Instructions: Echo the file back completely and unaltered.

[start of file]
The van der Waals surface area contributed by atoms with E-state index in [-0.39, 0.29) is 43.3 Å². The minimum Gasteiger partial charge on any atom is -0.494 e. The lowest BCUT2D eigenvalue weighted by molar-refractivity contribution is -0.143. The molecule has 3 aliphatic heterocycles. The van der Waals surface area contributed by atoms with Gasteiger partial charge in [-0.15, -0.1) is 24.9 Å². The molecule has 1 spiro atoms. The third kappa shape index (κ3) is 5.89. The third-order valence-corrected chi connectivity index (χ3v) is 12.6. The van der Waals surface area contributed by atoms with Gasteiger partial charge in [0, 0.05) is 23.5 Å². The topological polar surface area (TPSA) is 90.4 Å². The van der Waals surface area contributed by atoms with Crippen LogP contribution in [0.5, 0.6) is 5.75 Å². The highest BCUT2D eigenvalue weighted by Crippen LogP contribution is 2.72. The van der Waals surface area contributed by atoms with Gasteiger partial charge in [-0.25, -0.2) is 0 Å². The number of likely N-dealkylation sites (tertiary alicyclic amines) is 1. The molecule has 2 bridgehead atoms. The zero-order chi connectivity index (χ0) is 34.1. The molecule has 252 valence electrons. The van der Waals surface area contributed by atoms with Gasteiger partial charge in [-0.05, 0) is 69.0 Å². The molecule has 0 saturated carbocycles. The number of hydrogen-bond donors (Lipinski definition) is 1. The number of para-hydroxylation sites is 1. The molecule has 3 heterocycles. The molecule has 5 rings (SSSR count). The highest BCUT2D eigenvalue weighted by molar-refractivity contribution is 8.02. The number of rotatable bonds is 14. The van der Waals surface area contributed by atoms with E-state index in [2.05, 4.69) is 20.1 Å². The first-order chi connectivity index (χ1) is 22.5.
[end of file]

The van der Waals surface area contributed by atoms with E-state index in [-0.39, 0.29) is 43.3 Å². The minimum Gasteiger partial charge on any atom is -0.494 e. The lowest BCUT2D eigenvalue weighted by molar-refractivity contribution is -0.143. The molecule has 3 aliphatic heterocycles. The van der Waals surface area contributed by atoms with Gasteiger partial charge in [-0.15, -0.1) is 24.9 Å². The molecule has 1 spiro atoms. The third kappa shape index (κ3) is 5.89. The third-order valence-corrected chi connectivity index (χ3v) is 12.6. The van der Waals surface area contributed by atoms with Gasteiger partial charge in [0, 0.05) is 23.5 Å². The topological polar surface area (TPSA) is 90.4 Å². The van der Waals surface area contributed by atoms with Crippen LogP contribution in [0.5, 0.6) is 5.75 Å². The highest BCUT2D eigenvalue weighted by Crippen LogP contribution is 2.72. The van der Waals surface area contributed by atoms with Gasteiger partial charge in [-0.25, -0.2) is 0 Å². The number of likely N-dealkylation sites (tertiary alicyclic amines) is 1. The molecule has 2 bridgehead atoms. The zero-order chi connectivity index (χ0) is 34.1. The molecule has 252 valence electrons. The van der Waals surface area contributed by atoms with Gasteiger partial charge in [-0.05, 0) is 69.0 Å². The molecule has 0 saturated carbocycles. The number of hydrogen-bond donors (Lipinski definition) is 1. The number of para-hydroxylation sites is 1. The molecule has 3 heterocycles. The molecule has 5 rings (SSSR count). The highest BCUT2D eigenvalue weighted by molar-refractivity contribution is 8.02. The number of rotatable bonds is 14. The van der Waals surface area contributed by atoms with E-state index in [2.05, 4.69) is 20.1 Å². The first-order chi connectivity index (χ1) is 22.5.